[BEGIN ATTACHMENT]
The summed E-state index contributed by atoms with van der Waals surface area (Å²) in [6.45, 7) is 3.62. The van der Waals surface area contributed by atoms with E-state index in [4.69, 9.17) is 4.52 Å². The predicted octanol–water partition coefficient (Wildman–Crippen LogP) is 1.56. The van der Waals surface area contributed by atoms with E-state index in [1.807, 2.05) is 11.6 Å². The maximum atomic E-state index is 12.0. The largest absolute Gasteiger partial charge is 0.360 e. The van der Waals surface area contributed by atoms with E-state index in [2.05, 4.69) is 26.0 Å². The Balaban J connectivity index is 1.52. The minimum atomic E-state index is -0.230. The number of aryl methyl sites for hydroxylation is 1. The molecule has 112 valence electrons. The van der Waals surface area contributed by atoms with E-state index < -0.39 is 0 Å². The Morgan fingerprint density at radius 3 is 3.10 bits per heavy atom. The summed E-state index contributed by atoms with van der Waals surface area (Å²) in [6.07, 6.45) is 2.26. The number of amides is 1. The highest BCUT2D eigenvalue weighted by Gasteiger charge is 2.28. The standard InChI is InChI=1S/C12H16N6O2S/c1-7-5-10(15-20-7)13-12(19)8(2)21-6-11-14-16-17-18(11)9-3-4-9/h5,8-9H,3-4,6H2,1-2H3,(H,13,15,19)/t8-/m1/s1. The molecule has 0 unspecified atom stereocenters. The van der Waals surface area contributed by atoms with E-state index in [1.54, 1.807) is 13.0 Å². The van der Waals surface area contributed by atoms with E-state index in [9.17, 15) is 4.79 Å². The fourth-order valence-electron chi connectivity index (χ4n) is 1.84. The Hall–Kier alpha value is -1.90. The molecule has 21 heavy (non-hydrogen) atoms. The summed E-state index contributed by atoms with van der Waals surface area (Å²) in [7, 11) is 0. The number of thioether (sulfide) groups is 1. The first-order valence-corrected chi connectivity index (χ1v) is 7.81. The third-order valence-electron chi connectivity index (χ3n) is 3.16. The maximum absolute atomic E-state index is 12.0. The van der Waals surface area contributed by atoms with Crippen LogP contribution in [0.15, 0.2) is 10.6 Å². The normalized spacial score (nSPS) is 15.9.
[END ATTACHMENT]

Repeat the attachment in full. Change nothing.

The summed E-state index contributed by atoms with van der Waals surface area (Å²) in [6.45, 7) is 3.62. The van der Waals surface area contributed by atoms with E-state index in [4.69, 9.17) is 4.52 Å². The predicted octanol–water partition coefficient (Wildman–Crippen LogP) is 1.56. The van der Waals surface area contributed by atoms with E-state index in [1.807, 2.05) is 11.6 Å². The maximum atomic E-state index is 12.0. The largest absolute Gasteiger partial charge is 0.360 e. The van der Waals surface area contributed by atoms with E-state index in [2.05, 4.69) is 26.0 Å². The Balaban J connectivity index is 1.52. The minimum atomic E-state index is -0.230. The number of aryl methyl sites for hydroxylation is 1. The molecule has 112 valence electrons. The van der Waals surface area contributed by atoms with E-state index < -0.39 is 0 Å². The Morgan fingerprint density at radius 3 is 3.10 bits per heavy atom. The summed E-state index contributed by atoms with van der Waals surface area (Å²) in [6.07, 6.45) is 2.26. The number of amides is 1. The highest BCUT2D eigenvalue weighted by Gasteiger charge is 2.28. The standard InChI is InChI=1S/C12H16N6O2S/c1-7-5-10(15-20-7)13-12(19)8(2)21-6-11-14-16-17-18(11)9-3-4-9/h5,8-9H,3-4,6H2,1-2H3,(H,13,15,19)/t8-/m1/s1. The molecule has 0 unspecified atom stereocenters. The van der Waals surface area contributed by atoms with E-state index in [1.54, 1.807) is 13.0 Å². The van der Waals surface area contributed by atoms with E-state index in [9.17, 15) is 4.79 Å². The fourth-order valence-electron chi connectivity index (χ4n) is 1.84. The Hall–Kier alpha value is -1.90. The molecule has 21 heavy (non-hydrogen) atoms. The summed E-state index contributed by atoms with van der Waals surface area (Å²) in [7, 11) is 0. The number of thioether (sulfide) groups is 1. The first-order valence-corrected chi connectivity index (χ1v) is 7.81. The third-order valence-electron chi connectivity index (χ3n) is 3.16. The maximum absolute atomic E-state index is 12.0. The van der Waals surface area contributed by atoms with Crippen LogP contribution in [0.15, 0.2) is 10.6 Å². The normalized spacial score (nSPS) is 15.9.